When was the last time you played Red Light Green Light? Or told ghost stories at a slumber party? Or searched for eggs in a park? It's been more than 30 years for me, but playing Red Light Green Light in a parking lot in St. Paul's Lowertown neighborhood with a bunch of strangers, mostly adults, I was immediately taken back to when I used to play it with my cousins on the sidewalk outside my great aunt's house. And that's the idea behind Bedlam Theatre's walking theatrical experience The Big Lowdown
- giving adults the space to play like we did when we were children, but which most of us stopped doing as the concerns of the real world began to weigh us down. The Big Lowdown
attempts to awaken that childlike spirit again, and while it was a bit too interactive and participatory for my comfort level (perhaps I would have felt more comfortable if I were wearing a mask and told to be silent
), I do appreciate the spirit of the evening, and enjoyed some really cool and unique performances.
The adventure begins at Bedlam's new bar/ restaurant/performance club, Bedlam Lowertown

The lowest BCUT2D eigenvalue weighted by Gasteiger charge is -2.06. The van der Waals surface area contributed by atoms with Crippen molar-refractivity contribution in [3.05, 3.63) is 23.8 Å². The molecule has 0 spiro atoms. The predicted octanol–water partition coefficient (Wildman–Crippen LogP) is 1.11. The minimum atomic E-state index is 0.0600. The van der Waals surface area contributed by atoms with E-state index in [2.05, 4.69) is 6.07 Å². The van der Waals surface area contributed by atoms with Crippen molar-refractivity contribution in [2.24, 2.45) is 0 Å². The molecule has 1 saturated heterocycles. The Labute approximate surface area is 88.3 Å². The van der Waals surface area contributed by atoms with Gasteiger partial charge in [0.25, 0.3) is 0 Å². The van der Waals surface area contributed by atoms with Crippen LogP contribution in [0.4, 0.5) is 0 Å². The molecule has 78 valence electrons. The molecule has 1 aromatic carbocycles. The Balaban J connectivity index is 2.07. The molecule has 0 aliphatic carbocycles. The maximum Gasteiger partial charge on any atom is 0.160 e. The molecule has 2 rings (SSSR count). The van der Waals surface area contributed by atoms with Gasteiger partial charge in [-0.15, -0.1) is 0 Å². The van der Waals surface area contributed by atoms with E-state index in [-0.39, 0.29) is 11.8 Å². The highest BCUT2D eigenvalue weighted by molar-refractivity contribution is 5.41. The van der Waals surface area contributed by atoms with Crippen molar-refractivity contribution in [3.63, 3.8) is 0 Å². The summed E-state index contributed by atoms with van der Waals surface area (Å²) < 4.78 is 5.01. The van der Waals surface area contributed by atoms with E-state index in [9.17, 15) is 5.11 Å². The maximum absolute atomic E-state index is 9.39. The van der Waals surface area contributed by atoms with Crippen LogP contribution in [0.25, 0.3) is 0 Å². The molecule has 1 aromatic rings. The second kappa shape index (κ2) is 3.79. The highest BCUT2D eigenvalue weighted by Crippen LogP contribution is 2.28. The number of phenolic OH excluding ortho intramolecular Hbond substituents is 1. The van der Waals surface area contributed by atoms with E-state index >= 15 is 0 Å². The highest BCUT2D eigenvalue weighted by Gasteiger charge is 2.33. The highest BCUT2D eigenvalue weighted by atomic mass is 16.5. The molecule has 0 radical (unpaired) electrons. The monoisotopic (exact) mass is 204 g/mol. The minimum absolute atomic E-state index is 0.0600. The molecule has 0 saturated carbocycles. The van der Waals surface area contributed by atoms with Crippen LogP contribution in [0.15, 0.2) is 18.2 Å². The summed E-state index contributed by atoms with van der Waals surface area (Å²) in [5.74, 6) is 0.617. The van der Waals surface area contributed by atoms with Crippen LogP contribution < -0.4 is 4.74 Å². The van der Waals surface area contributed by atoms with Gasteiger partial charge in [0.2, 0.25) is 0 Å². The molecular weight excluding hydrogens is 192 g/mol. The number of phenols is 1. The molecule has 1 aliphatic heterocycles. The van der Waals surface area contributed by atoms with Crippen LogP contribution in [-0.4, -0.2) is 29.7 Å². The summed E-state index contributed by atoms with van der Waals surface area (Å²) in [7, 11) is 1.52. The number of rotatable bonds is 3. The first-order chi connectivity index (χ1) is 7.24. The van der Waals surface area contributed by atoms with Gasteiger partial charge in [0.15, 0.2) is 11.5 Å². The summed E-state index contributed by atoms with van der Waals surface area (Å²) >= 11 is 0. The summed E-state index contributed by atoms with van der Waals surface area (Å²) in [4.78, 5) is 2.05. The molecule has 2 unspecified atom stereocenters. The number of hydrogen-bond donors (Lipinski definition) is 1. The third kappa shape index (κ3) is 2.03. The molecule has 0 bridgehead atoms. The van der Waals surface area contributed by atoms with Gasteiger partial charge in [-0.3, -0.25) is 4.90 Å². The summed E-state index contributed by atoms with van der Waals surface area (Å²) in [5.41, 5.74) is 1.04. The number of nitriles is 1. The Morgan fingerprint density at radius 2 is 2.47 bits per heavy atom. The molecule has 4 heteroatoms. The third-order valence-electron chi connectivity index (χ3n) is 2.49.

. Participants are divided into groups led by "rovers" in character - from wizards to aliens. I followed the Peanuts character Lucy, along with about ten other adventurers, to seven stops in Lowertown, mostly outdoors in odd and interesting spaces. In addition to Red Light Green Light and the slumber party (where I was hoping to play "light as a feather, stiff as a board
" like we did at slumber parties in the '80s), activities include a Unity parade, er, strut; a really cool robotic and fluid dance performance; a couple of bellhops whose actions are narrated by a bearded man, that hits just the right mix of audience participation and performance, and is oddly delightful; and my favorite stop - a fascinating performance by The BodyCartography Project
. Six people dressed in orange meld their bodies onto the concrete and metal surfaces of an alleyway, and get absolutely filthy because they are literally rolling around on the ground with their faces and bodies pressed into the concrete, hanging on anything and everything. I could have watched these amorphous beings creating strange and beautiful shapes for hours.
The adventure culminates in lovely Mears Park with a few more games and the announcement of the winners (did I mention it's a competition?). In the end it was a fun evening, despite the awkward moments, and is a great way to see some of the interesting spaces of Lowertown. I appreciate Bedlam's mission to get the audience involved in their art, but after this and the recent Fringe fest
, I'm ready to go back to sitting comfortably behind the fourth wall in a darkened theater. At least for a little while.
The adventure continues this weekend only, so get there fast
to take part in the playing. It's especially fun for kids, who are a little more connected to their playful spirits than us adults.